When an alien species becomes intelligent and climbs the mountain to asymptotic technology, the ultimate stage of technological capability and knowledge, and generates for itself the ability to travel to other solar systems, will this experience affect their thinking? Will they ask themselves: Do we want to make ourselves into an invasive species? This is the exact opposite viewpoint that nations have used when exploring other parts of our world. "We are bringing our culture to new regions." Is that what the alien civilization would want to do, or would it instead just stay at home, trying among myriad other projects, to keep some of its remaining natural areas undespoiled by either its own intrusions or by invasive species from wild areas in other parts of the globe?

Recall that, if technology becomes available to travel to other stars and start a civilization on other planets, exo-planets (to the aliens – it might be Earth to us), the question as to where to go and if they should go becomes one of culture-wide philosophy or psychology. We on Earth can’t easily deduce what answer they will come up with, as we have stalled in our search for asymptotic philosophy, the end-all answer to philosophical questions. We are still circling around trying to figure out what philosophy is and what questions it should answer and how to integrate our knowledge of the universe into it, and many, many other aspects which we haven’t elucidated yet. It seems weird to say that we should be studying philosophy in conjunction with harder technologies if we want to coherently answer the questions of alienology, which is figuring out in the abstract what an alien civilization would do, as well as how it would develop.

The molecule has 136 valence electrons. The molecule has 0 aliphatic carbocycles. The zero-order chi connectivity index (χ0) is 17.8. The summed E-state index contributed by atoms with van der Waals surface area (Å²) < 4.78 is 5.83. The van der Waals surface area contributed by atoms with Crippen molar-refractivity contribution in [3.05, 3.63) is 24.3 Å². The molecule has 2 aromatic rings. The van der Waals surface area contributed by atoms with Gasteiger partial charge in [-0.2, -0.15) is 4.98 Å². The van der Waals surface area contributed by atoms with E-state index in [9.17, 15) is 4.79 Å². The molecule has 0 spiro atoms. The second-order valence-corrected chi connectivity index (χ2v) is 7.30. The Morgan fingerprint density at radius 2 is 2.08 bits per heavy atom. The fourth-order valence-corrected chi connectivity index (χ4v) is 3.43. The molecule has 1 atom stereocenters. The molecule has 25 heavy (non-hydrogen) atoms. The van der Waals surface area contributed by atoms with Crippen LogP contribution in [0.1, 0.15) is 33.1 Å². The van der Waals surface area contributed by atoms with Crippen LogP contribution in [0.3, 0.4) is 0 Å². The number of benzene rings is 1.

The question that would face a potent alien civilization of whether they want to become a conquering people or an invasive species, which is exactly the same thing just with different points of view, or they want to stay home until something happens to exterminate them, is an essential one. We already have deduced that this question would be asked and answered in an alien civilization around the time it was passing through the genetic grand transition, because in conjunction with that would be a set of breakthroughs in neurology and training. These breakthroughs would enable those having the most influence on the alien civilization’s path forward to cast their opinions into the repetitive training that new generations would receive, and have these teachings, which we call memes here, preserved for very long periods into the era of asymptotic technology.